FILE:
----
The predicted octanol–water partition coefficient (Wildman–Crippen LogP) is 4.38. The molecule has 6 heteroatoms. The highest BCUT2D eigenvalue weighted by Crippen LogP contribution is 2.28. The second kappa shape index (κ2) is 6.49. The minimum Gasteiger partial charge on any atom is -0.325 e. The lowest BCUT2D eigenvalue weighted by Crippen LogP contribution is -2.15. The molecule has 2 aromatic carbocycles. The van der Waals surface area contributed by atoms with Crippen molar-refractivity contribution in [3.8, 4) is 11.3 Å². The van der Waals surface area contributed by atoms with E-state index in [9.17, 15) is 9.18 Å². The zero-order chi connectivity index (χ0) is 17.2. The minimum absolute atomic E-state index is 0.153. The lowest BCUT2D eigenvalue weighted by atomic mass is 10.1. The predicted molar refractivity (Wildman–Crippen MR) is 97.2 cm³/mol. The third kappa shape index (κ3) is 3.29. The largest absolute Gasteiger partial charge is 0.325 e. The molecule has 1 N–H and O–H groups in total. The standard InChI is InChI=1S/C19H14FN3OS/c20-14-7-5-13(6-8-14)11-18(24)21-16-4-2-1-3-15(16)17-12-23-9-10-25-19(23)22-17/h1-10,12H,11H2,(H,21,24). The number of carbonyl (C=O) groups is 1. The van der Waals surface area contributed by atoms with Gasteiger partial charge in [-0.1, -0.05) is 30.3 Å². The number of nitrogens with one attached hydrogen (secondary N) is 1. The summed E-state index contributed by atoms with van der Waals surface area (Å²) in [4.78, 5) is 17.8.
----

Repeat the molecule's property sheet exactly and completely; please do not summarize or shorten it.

The predicted octanol–water partition coefficient (Wildman–Crippen LogP) is 4.38. The molecule has 6 heteroatoms. The highest BCUT2D eigenvalue weighted by Crippen LogP contribution is 2.28. The second kappa shape index (κ2) is 6.49. The minimum Gasteiger partial charge on any atom is -0.325 e. The lowest BCUT2D eigenvalue weighted by Crippen LogP contribution is -2.15. The molecule has 2 aromatic carbocycles. The van der Waals surface area contributed by atoms with Crippen molar-refractivity contribution in [3.8, 4) is 11.3 Å². The van der Waals surface area contributed by atoms with E-state index in [9.17, 15) is 9.18 Å². The zero-order chi connectivity index (χ0) is 17.2. The minimum absolute atomic E-state index is 0.153. The lowest BCUT2D eigenvalue weighted by atomic mass is 10.1. The predicted molar refractivity (Wildman–Crippen MR) is 97.2 cm³/mol. The third kappa shape index (κ3) is 3.29. The largest absolute Gasteiger partial charge is 0.325 e. The molecule has 1 N–H and O–H groups in total. The standard InChI is InChI=1S/C19H14FN3OS/c20-14-7-5-13(6-8-14)11-18(24)21-16-4-2-1-3-15(16)17-12-23-9-10-25-19(23)22-17/h1-10,12H,11H2,(H,21,24). The number of carbonyl (C=O) groups is 1. The van der Waals surface area contributed by atoms with Gasteiger partial charge in [-0.1, -0.05) is 30.3 Å². The number of nitrogens with one attached hydrogen (secondary N) is 1. The summed E-state index contributed by atoms with van der Waals surface area (Å²) in [4.78, 5) is 17.8.